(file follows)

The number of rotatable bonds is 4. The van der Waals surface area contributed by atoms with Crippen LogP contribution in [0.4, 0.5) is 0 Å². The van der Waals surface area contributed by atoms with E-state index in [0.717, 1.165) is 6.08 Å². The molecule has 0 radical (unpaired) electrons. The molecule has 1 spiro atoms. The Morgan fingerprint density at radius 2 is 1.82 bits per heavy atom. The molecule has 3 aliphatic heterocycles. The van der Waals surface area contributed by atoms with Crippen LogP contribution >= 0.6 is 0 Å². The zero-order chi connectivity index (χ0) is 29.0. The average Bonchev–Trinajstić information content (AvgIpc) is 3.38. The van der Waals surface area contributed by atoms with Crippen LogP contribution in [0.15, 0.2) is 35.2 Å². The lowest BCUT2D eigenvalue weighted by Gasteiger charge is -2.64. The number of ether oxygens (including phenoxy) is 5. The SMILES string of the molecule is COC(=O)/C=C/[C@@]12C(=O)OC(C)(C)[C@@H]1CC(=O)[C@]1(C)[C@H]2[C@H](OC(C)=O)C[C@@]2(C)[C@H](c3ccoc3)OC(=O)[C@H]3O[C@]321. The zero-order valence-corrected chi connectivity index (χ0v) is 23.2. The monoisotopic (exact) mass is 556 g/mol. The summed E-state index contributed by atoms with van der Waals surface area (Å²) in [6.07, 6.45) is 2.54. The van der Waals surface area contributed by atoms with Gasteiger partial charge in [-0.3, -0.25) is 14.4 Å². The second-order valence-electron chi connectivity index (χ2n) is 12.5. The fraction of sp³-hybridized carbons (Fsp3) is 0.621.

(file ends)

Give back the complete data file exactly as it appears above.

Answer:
The number of rotatable bonds is 4. The van der Waals surface area contributed by atoms with Crippen LogP contribution in [0.4, 0.5) is 0 Å². The van der Waals surface area contributed by atoms with E-state index in [0.717, 1.165) is 6.08 Å². The molecule has 0 radical (unpaired) electrons. The molecule has 1 spiro atoms. The Morgan fingerprint density at radius 2 is 1.82 bits per heavy atom. The molecule has 3 aliphatic heterocycles. The van der Waals surface area contributed by atoms with Crippen LogP contribution >= 0.6 is 0 Å². The zero-order chi connectivity index (χ0) is 29.0. The average Bonchev–Trinajstić information content (AvgIpc) is 3.38. The van der Waals surface area contributed by atoms with Crippen LogP contribution in [0.15, 0.2) is 35.2 Å². The lowest BCUT2D eigenvalue weighted by Gasteiger charge is -2.64. The number of ether oxygens (including phenoxy) is 5. The SMILES string of the molecule is COC(=O)/C=C/[C@@]12C(=O)OC(C)(C)[C@@H]1CC(=O)[C@]1(C)[C@H]2[C@H](OC(C)=O)C[C@@]2(C)[C@H](c3ccoc3)OC(=O)[C@H]3O[C@]321. The zero-order valence-corrected chi connectivity index (χ0v) is 23.2. The monoisotopic (exact) mass is 556 g/mol. The summed E-state index contributed by atoms with van der Waals surface area (Å²) in [6.07, 6.45) is 2.54. The van der Waals surface area contributed by atoms with Gasteiger partial charge in [-0.3, -0.25) is 14.4 Å². The second-order valence-electron chi connectivity index (χ2n) is 12.5. The fraction of sp³-hybridized carbons (Fsp3) is 0.621.